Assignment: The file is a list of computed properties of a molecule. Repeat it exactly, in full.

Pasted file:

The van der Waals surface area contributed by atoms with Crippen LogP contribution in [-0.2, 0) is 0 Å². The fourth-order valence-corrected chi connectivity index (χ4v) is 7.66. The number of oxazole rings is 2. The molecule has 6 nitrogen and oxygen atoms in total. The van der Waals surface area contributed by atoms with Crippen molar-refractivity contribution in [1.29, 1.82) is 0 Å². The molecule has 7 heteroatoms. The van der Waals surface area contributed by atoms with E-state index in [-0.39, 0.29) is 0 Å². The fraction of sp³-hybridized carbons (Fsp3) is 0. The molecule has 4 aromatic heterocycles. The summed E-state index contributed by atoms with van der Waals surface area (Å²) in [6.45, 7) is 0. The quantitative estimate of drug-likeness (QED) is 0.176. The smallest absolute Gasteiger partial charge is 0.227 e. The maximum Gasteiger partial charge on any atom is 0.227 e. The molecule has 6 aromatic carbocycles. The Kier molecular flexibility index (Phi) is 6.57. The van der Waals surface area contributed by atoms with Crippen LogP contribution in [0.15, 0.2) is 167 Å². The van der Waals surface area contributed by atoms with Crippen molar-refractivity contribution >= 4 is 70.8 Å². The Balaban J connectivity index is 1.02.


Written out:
The van der Waals surface area contributed by atoms with Crippen LogP contribution in [-0.2, 0) is 0 Å². The fourth-order valence-corrected chi connectivity index (χ4v) is 7.66. The number of oxazole rings is 2. The molecule has 6 nitrogen and oxygen atoms in total. The van der Waals surface area contributed by atoms with Crippen molar-refractivity contribution in [1.29, 1.82) is 0 Å². The molecule has 7 heteroatoms. The van der Waals surface area contributed by atoms with E-state index in [-0.39, 0.29) is 0 Å². The fraction of sp³-hybridized carbons (Fsp3) is 0. The molecule has 4 aromatic heterocycles. The summed E-state index contributed by atoms with van der Waals surface area (Å²) in [6.45, 7) is 0. The quantitative estimate of drug-likeness (QED) is 0.176. The smallest absolute Gasteiger partial charge is 0.227 e. The maximum Gasteiger partial charge on any atom is 0.227 e. The molecule has 6 aromatic carbocycles. The Kier molecular flexibility index (Phi) is 6.57. The van der Waals surface area contributed by atoms with Crippen LogP contribution in [0.15, 0.2) is 167 Å². The van der Waals surface area contributed by atoms with Crippen molar-refractivity contribution >= 4 is 70.8 Å². The Balaban J connectivity index is 1.02.